10 Questions with ... Shilynne Cole
October 2, 2012
BRIEF CAREER SYNOPSIS:
- Bachelor of Arts, Broadcast Journalism - Benedict College
- WWDM/Sumter/Columbia South Carolina, 1987-1989
- KQMQ/Honolulu, 1989-1991
- KIKI/Honolulu, 1991-1999
- WJMH/Greensboro, 1999-2004
- WQMG/Greensboro, 2004-Present
- WEAL-A/Greensboro, 2010-Present
1) Where and what was your first job in radio? Who are your mentors?
My first "Big" job in radio was at WWDM, back when it was located in Sumter, SC. The PD was Andre Carson. He was a great mentor who taught me a lot. I've been very fortunate to have learned from some great PDs -- Andre being one of them. Brian Douglas is another exceptional mentor.
2) If you were just starting out in radio, knowing now what you didn't then, would you still do it?
3) Your station, WQMG, has been consistently number one in Greensboro. How competitive is the market and what, if anything, do you plan to do different that will continue that tradition going forward?
The market is very competitive. Going forward, I don't have any plans on making any drastic changes in the game plan -- just taking what I've been doing, fine tuning and continuing to forge ahead.
4) What do you think of the blurring of the formats (Urban/Urban AC/Top-40 Rhythmic) and the fine lines between them? Does that mean you're sharing the same artists and audience?
We most definitely share the same artists and audience. With Urban AC stations looking to broaden their audience by adding artists on the younger end of the spectrum, and Urban stations doing the same with more R&B artists, we end up sharing huge amounts of the demos and artists. The same can be said for Top 40/Rhythmic.
5) How important are morning shows in 2012. In PPM does it really matter if the morning show is live or syndicated as long as it is connecting with the audience?
Whether the show is live or syndicated, it is definitely important to connect with the audience. In the case of syndicated shows, they have the additional task of making sure the "local" aspect is prominent as well.
6) Because of callout research, are today's Urban AC programmers going to be even slower in adding and playing new music? And what is the maximum number of spins a record in power rotation could be expected to receive in a given week on WQMG?
That would depend on the programmer. For me, of course, callout weighs heavily, but a hit is a hit. A song in power rotation on WQMG generally gets 70 spins a week.
7) Do you think today's radio/record label relationship is in a good place where both have a better understanding of each other's goals? What would make it better?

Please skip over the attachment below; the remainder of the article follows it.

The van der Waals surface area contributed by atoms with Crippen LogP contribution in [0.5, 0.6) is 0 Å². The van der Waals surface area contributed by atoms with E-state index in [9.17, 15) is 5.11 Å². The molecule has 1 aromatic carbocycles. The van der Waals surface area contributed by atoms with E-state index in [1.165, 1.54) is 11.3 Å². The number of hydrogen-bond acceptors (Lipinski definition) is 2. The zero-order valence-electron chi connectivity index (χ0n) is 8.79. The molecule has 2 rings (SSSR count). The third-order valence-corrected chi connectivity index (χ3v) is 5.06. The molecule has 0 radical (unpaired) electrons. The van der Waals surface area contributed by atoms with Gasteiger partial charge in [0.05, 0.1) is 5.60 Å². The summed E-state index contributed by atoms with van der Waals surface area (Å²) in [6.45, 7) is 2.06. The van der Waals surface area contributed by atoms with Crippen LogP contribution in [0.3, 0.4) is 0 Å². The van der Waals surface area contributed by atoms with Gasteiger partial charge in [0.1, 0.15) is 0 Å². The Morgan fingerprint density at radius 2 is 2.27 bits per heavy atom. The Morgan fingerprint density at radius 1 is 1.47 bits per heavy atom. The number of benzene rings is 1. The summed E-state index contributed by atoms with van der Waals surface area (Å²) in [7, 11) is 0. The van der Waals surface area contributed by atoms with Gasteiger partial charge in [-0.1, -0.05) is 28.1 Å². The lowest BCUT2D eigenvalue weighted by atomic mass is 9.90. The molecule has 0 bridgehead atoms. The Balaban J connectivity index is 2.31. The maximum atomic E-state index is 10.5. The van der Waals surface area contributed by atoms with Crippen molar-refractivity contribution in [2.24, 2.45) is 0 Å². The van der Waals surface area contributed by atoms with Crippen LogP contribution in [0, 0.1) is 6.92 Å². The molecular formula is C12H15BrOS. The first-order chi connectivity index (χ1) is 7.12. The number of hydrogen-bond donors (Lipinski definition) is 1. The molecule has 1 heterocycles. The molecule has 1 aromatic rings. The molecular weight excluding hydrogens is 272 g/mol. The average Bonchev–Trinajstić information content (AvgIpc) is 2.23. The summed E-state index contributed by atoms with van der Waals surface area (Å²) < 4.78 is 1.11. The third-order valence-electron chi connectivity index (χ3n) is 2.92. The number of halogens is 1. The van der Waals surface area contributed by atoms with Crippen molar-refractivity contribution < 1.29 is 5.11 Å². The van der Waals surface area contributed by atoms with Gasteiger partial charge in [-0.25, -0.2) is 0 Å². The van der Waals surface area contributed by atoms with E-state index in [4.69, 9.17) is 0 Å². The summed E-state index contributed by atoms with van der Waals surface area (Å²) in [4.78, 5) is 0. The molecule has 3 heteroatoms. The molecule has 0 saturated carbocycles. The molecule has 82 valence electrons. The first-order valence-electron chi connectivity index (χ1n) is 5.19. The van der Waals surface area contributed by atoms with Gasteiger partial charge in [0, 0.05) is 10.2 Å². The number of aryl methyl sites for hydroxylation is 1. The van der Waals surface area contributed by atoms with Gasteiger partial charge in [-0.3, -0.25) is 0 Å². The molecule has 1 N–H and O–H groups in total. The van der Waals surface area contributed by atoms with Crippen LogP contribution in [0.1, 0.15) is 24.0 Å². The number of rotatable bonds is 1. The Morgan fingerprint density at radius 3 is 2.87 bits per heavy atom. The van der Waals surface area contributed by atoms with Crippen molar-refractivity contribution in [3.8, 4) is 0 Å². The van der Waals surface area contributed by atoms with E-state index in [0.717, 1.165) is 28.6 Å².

It's in a place where we can accomplish what we need to in order for both sides to be successful, yes.
8) What are the most enjoyable facets of your job? Do you still enjoy doing an air shift?
The many components of my job work together to create what I enjoy doing, but being on-air is definitely still the one of the highlights of my day. It gives me a chance to personally connect with the listeners. I love what I do.
9) Given all the digital entertainment options for listeners these days, how important is it to stay more in touch with your audience's lifestyle habits?
We have to work that much harder to keep our finger on the pulse of what our listeners like ... stay ahead of the game and use our digital resources to do so.
10) As you look back over your career ... any regrets? Missed opportunities?
I don't believe in regrets. Everything happens for a reason or a lesson you're supposed to learn. If you miss the opportunity, then it wasn't your blessing. You take the lesson and keep moving forward.
What the best piece of advice that someone has ever given you that you still use on a daily basis?
"Always trust your first instinct...about anything or anyone".
Describe your favorite meal?
Sushi ... any day of the week.
Most annoying thing people ask you:
"How long are you gonna be mad at me?"
What is your favorite book?
Do you feel that Urban stations should be more careful not to blindly copy formats but tailor them specifically to the age and racial make-up of their own markets?
Each station is unique to that of their perspective market, audience, demo, region, and racial make-up. What works in Los Angeles may not always work in New Orleans, no matter the format. We have so many resources at our disposal to help us super serve our listeners. Your station should be unique to your particular market.